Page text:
He seemed to add one label after another. He was the perfect yuppie villain for the 1980s. He drove a Porsche and wore cable-knit sweaters and what seemed to be a look of disdain. He was too rich, too spoiled, too distant. More than anything, he was too soft. That was it, more than anything. Too soft.
"He never looked like he wanted to be a center," says Nate Thurmond, one of the NBA's best pivotmen over 14 seasons, most of them with the Warriors. "Well, diversity is fine, but if you're seven four, you have to go inside. He kept taking shots from the foul line. Who is going to foul Ralph Sampson at the foul line? Let him shoot."
The labels were repeated so often they sounded like the truth. It didn't matter that teammates said Sampson was a good guy and that coaches—even Fitch, with whom he feuded often—said that he worked hard. The labels stuck. Why didn't he win any NBA championships? Hey, he didn't win any national championships in college, either. Why didn't he dominate? Why were there some games when he didn't seem to arrive at the arena with his head on straight, important games in which he would hardly score or grab an offensive rebound? Why wasn't he great?
"It's a shame, the whole thing," Patterson says. "I've never seen anyone that big, inside or outside of athletics, as well coordinated as Ralph. It's all a matter of expectations. He would score 20 points and grab 10 rebounds, and everyone would say he had a terrible game. We have Chuck Nevitt on our team. He's seven foot five, and every time he scores just one basket, the whole place goes crazy. It's because no one expects anything from him."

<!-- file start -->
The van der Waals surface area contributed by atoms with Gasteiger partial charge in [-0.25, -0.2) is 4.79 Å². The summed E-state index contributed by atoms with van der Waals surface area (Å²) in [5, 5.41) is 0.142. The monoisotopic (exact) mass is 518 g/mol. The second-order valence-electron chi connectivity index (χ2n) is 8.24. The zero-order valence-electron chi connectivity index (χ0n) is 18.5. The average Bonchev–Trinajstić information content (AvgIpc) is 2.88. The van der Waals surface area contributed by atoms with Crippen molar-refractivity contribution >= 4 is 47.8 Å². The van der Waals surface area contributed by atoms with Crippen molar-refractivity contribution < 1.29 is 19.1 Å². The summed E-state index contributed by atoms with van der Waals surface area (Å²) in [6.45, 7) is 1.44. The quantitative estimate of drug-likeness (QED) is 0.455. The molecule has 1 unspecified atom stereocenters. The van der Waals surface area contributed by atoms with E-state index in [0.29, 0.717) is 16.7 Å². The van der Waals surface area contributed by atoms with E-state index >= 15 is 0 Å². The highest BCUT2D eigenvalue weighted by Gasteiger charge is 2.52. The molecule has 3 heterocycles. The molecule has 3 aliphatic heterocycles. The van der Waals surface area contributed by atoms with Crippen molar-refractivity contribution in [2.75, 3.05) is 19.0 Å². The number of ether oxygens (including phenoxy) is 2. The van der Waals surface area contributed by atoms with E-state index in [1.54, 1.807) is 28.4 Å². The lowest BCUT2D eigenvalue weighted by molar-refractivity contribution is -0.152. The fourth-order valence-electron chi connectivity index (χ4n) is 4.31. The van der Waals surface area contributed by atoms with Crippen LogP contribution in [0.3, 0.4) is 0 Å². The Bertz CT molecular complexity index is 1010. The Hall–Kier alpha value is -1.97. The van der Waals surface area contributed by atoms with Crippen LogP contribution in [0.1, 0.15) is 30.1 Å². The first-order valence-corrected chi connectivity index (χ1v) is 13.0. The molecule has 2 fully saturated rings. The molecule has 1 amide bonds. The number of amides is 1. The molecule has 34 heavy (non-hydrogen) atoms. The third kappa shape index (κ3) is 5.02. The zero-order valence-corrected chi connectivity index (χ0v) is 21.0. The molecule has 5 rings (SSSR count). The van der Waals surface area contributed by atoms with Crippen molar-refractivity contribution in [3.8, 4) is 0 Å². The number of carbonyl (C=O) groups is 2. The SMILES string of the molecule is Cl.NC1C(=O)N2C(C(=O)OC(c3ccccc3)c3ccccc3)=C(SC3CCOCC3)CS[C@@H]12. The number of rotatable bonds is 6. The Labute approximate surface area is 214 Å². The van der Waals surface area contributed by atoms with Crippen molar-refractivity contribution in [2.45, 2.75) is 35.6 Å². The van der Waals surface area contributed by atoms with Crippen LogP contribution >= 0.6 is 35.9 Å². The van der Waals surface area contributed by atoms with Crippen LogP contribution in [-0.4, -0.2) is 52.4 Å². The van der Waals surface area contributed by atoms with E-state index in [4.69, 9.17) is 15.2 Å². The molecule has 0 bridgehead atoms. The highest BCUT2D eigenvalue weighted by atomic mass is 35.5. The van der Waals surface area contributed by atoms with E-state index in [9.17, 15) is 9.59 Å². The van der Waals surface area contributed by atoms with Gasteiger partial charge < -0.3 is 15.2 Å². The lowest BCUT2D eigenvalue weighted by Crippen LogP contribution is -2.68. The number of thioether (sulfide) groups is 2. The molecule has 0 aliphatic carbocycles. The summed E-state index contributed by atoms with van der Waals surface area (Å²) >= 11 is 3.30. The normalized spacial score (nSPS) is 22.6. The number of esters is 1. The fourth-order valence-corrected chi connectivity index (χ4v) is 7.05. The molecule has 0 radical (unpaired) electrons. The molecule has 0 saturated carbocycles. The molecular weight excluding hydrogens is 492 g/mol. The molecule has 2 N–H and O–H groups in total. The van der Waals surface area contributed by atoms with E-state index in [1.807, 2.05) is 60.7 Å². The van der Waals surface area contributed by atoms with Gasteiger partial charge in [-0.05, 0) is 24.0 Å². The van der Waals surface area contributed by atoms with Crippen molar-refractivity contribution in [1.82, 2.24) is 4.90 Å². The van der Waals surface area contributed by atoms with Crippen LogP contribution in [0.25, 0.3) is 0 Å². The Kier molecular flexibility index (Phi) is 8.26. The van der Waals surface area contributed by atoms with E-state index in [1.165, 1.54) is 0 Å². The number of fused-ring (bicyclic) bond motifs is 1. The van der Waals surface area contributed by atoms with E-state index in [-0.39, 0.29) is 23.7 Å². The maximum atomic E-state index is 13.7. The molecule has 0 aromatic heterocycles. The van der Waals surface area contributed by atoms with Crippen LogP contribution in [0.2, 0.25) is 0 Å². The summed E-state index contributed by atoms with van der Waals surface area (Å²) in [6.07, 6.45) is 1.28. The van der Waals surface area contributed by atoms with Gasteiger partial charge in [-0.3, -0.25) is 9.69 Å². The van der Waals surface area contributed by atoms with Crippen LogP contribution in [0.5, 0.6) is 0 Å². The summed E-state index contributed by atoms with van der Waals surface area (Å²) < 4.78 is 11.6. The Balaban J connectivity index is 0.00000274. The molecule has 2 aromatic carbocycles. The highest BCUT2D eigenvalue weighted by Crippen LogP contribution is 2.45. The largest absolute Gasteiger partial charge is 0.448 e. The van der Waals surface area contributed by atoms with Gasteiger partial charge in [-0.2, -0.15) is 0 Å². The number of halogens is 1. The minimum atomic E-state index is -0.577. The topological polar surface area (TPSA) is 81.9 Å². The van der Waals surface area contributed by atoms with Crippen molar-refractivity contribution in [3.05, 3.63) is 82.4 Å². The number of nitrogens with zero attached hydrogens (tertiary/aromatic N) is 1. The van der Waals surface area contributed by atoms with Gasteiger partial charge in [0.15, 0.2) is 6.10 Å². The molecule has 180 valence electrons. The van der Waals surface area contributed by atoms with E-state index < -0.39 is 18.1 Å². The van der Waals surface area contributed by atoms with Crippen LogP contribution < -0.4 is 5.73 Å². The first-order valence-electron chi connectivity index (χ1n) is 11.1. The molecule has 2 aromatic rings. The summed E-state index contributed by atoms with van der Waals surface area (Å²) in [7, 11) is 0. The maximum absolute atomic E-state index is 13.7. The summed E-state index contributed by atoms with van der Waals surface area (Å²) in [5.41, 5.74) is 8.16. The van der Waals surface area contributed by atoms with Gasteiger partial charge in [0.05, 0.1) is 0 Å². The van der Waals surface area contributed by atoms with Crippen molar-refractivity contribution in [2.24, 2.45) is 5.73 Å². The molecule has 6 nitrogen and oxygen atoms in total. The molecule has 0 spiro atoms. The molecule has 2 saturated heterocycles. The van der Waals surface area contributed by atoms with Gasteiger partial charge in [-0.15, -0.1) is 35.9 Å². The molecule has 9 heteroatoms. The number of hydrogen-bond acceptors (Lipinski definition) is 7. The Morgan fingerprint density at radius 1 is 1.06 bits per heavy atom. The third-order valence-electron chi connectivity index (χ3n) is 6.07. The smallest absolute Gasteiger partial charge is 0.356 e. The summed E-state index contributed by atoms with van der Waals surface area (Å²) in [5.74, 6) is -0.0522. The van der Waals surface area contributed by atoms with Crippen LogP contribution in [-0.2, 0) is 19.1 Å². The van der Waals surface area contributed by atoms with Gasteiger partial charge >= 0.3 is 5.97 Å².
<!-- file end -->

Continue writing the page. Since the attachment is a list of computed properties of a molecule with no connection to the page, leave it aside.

Patterson is asked about the trade. How could this gifted big man be traded to Sacramento for Petersen?
"I don't know if there were any other takers," he says. "Do you?"
Sampson had never been involved in anything like last season, not from the day he first picked up a basketball. Isn't a 7'4" guy the first one chosen in all the games? Even in the biggest league of all? He would have his ankles taped every night. He would go through warmups and work up a good sweat. He would disappear. How could a man this large disappear? Call Siegfried. Call Roy. It must be magic. "I would sit on the end of the bench," Sampson said. "I was the world's largest cheerleader."
He did not play. As the Warriors careened through the playoffs, he sat, game after game after game. There were no cross words. There was no public or private controversy. He never talked with coach Don Nelson about the situation, and Nelson never talked with him about it. There simply was a constant line in the box scores that read, "DNP—Coach's Decision."
"I had my left knee 'scoped during the season," Sampson said. "And I came back too fast. I know that now. I played for a while, and then [Nelson] decided to go with the short lineup. That lineup was winning."
Human nature told Sampson that he should scream about his situation, but he decided to turn it upside down. He had minored in psychology in college. Make a negative a positive. He decided to say nothing and to work harder. In addition to the team practices, he added his own workouts at a gym in Castro Valley. In place of the games, he scheduled his own battles with Tellis Frank, another reserve, now with the Miami Heat. They played one-on-one, daily, sometimes going back to the arena after the real games were finished. There were days when Sampson spent six hours working out.